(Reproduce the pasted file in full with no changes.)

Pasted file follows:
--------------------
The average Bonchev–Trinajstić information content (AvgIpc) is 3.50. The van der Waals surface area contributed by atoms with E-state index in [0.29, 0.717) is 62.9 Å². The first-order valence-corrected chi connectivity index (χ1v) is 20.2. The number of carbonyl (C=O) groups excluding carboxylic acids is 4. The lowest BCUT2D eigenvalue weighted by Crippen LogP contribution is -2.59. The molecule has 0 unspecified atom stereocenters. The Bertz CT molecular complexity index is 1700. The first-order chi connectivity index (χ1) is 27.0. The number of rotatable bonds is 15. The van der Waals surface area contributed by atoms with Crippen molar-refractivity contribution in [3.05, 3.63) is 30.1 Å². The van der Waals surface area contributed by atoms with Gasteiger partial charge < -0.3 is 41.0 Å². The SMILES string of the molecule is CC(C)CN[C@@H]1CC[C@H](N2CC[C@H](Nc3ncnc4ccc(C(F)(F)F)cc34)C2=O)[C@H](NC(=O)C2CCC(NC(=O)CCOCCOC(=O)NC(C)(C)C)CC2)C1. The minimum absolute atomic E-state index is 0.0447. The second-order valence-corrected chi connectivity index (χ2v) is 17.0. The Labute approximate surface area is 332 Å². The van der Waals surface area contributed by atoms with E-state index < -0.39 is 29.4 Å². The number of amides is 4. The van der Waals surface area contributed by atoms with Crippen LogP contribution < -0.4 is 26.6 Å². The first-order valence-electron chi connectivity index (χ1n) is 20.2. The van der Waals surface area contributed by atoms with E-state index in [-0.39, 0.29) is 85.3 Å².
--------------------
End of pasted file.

The average Bonchev–Trinajstić information content (AvgIpc) is 3.50. The van der Waals surface area contributed by atoms with E-state index in [0.29, 0.717) is 62.9 Å². The first-order valence-corrected chi connectivity index (χ1v) is 20.2. The number of carbonyl (C=O) groups excluding carboxylic acids is 4. The lowest BCUT2D eigenvalue weighted by Crippen LogP contribution is -2.59. The molecule has 0 unspecified atom stereocenters. The Bertz CT molecular complexity index is 1700. The first-order chi connectivity index (χ1) is 27.0. The number of rotatable bonds is 15. The van der Waals surface area contributed by atoms with Crippen molar-refractivity contribution in [3.05, 3.63) is 30.1 Å². The van der Waals surface area contributed by atoms with Gasteiger partial charge < -0.3 is 41.0 Å². The SMILES string of the molecule is CC(C)CN[C@@H]1CC[C@H](N2CC[C@H](Nc3ncnc4ccc(C(F)(F)F)cc34)C2=O)[C@H](NC(=O)C2CCC(NC(=O)CCOCCOC(=O)NC(C)(C)C)CC2)C1. The minimum absolute atomic E-state index is 0.0447. The second-order valence-corrected chi connectivity index (χ2v) is 17.0. The Labute approximate surface area is 332 Å². The van der Waals surface area contributed by atoms with E-state index < -0.39 is 29.4 Å². The number of amides is 4. The van der Waals surface area contributed by atoms with Crippen LogP contribution < -0.4 is 26.6 Å². The first-order valence-electron chi connectivity index (χ1n) is 20.2. The van der Waals surface area contributed by atoms with E-state index in [-0.39, 0.29) is 85.3 Å².